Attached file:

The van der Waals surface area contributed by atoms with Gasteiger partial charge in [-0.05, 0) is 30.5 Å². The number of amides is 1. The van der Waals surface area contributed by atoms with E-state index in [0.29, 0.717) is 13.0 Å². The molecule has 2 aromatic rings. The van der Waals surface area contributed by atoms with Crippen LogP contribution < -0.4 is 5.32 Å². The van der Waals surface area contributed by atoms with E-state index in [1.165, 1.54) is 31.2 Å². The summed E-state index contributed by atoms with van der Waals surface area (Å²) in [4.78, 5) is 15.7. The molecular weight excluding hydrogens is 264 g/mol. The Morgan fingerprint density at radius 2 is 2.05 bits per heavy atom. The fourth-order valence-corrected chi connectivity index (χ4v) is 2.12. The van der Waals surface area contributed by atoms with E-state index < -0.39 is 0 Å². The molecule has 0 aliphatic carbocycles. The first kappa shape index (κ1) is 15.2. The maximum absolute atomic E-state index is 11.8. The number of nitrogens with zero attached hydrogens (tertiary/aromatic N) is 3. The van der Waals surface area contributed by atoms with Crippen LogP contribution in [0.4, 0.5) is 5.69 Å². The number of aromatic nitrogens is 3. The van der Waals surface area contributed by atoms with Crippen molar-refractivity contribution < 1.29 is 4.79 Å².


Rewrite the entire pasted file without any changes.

The van der Waals surface area contributed by atoms with Gasteiger partial charge in [-0.05, 0) is 30.5 Å². The number of amides is 1. The van der Waals surface area contributed by atoms with E-state index in [0.29, 0.717) is 13.0 Å². The molecule has 2 aromatic rings. The van der Waals surface area contributed by atoms with Crippen LogP contribution < -0.4 is 5.32 Å². The van der Waals surface area contributed by atoms with E-state index in [1.165, 1.54) is 31.2 Å². The summed E-state index contributed by atoms with van der Waals surface area (Å²) in [4.78, 5) is 15.7. The molecular weight excluding hydrogens is 264 g/mol. The Morgan fingerprint density at radius 2 is 2.05 bits per heavy atom. The fourth-order valence-corrected chi connectivity index (χ4v) is 2.12. The van der Waals surface area contributed by atoms with E-state index < -0.39 is 0 Å². The molecule has 0 aliphatic carbocycles. The first kappa shape index (κ1) is 15.2. The maximum absolute atomic E-state index is 11.8. The number of nitrogens with zero attached hydrogens (tertiary/aromatic N) is 3. The van der Waals surface area contributed by atoms with Crippen LogP contribution in [0.4, 0.5) is 5.69 Å². The number of aromatic nitrogens is 3. The van der Waals surface area contributed by atoms with Crippen molar-refractivity contribution < 1.29 is 4.79 Å².